Saleem photo

Saleem Haider is the president of TEDxCSUF and a junior at Cal State Fullerton. (Mark Munn / California Phantom Imaging)

Years ago, a dark-haired 15-year-old strode onto the Valencia High School stage.

His feet anchored themselves atop the bright red circle as his heart pounded under the black cotton of his T-shirt. The eyes behind wire-rimmed glasses couldn’t see the faces hiding in the blackness, but the low buzzing of breaths betrayed the auditorium’s fullness. He had rehearsed this speech a thousand times, but now the facial microphone taped tightly to his right cheek reminded him that this is the real one.

Then, he spoke, and it all disappeared.

Saleem Haider is 19 now, and marks that moment as the one where he fell in love with the number one American fear: public speaking.

“I had to be comfortable not having control,” Haider recalled on a sunny Wednesday afternoon. “It was very hard learning to just go with the flow, to just go with what I know that I can do and continue down the motions without constantly thinking of the audience, without constantly thinking of structuring my words.”

As he speaks, his voice is devoid of the “likes” and “ums” that litter the rhetoric of most people — a sure mark of his time in public speaking. Each word is deliberate, but the sentences they form are still quick and passionate.

The Cal State Fullerton junior has come far since that first high school TEDx speech, and is now the co-founder and president of the TEDxCSUF organization. It’s a spinoff of TED Talks, and the “x” signifies that it's an independently organized event, Haider explained.

TEDxCSUF completed its registration as a student organization in February and received licensing from TED Conferences in March, but the COVID-19 pandemic threw a curveball at its intended October conference. Nonetheless, the organization is exploring hybrid options for the eventual conference.

Khira Mistry, the TEDxCSUF director, co-founded the club last fall with Haider and aided in redesigning a virtual structure.

“We had to make sure that we were creating something that would break those barriers, and really make sure that our conference and the students and faculty speaking their stories are shining through beyond anything else,” she said.

The club collected around 70 members over the course of the pandemic, Haider said as the connection crackled on the other side of the phone— another reminder of the complicated circumstances that the pandemic has brought. Still, Haider’s outlook is bright.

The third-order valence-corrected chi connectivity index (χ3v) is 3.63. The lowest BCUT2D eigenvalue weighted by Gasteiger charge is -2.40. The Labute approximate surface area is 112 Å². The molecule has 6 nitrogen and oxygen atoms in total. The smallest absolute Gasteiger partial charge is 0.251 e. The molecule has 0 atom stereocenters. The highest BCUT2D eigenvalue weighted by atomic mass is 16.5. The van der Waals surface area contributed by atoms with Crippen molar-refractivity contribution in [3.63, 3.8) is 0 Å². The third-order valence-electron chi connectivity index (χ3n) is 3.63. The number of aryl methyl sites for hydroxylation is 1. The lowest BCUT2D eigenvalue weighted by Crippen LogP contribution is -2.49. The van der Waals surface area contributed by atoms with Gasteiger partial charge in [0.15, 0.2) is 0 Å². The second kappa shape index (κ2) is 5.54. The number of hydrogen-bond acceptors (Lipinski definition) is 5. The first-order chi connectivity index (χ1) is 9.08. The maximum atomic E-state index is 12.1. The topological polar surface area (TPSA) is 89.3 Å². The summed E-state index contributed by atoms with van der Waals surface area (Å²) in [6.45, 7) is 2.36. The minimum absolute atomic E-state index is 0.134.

“I'm incredibly proud of that number,” he said. “I have great aspirations and great hope and great confidence that this is going to be something really awesome on campus.”

Haider is a walking whirlwind. Along with TedxCSUF, he juggles 24 class units as a business honors student, and is the co-founder and vice president of the charity Relay for Life Fullerton. That barely scratches the surface of an agenda that would make most rational people run.

Contrary to his crowded schedule, Haider comes off as easy going — a true attribute of someone born and raised in sunny Orange County. His interests conform to no such mold, as they range from earning his motorcycle license to marching band to building a computer with his extra free time.

But what wakes him up in the morning? Haider says it’s the excitement of talking to others.

“I love meeting new people. I love learning. I love acting as a mentor and being a mentee for tons of different things, and I guess that that's a lot of what I do, to be honest,” he said. “I socialize a lot with people, professionally, personally, family, friends. I thrive off of other people's energy and I've come to recognize that.”

It’s a statement that his coworkers confirm without hesitation.

Hanna Yazdi, a fellow CSUF student, is the theatrical coordinator for Titan Talks, a program under TEDxCSUF which consists of a series of workshops that are designed to give students a casual space to practice public speaking.

“Everyone loves Saleem,” Yazdi said, so confidently that it sounded like a fact rather than an opinion. “He's very emotionally intelligent. He cares about people a lot — super funny, super humble. And he's so smart; he's seriously so smart.”

Her words are echoed by TEDxCSUF advisor Katie Woodhouse, who works within the College of Business and Economics. Last fall, she and Haider often discussed the ideas that would eventually come to fruition in the form of TEDxCSUF.

“Saleem is the most driven, hard-working and kind individual that I have had the pleasure to spend time with,” Woodhouse said. “I have full faith that Saleem is always gonna be that guy who leads with his morals and with his integrity.”

The positive reviews of his peers are easily reciprocated. Over the buzzing of the telephone, Haider launches into a list of people who inspire him — a list that he says could go on for hours, but thankfully keeps it to three minutes.

“It goes back to the concept of there's always been a team. There's always been people around me that have been helping me through all the things that I do,” Haider said.

Haider’s own evolution as a speaker is documented through a slew of videos. In his senior year of high school, he delivers another TEDx talk. Haider speaks to the audience as though he was talking to a friend. His hands dance as he speaks, occasionally drifting up to push his glasses back up on his nose. If he’s nervous, he doesn’t show it.

“What’s up, ladies and gentlemen?” He asks from the same Valencia High School stage. “My name is Saleem Haider.”

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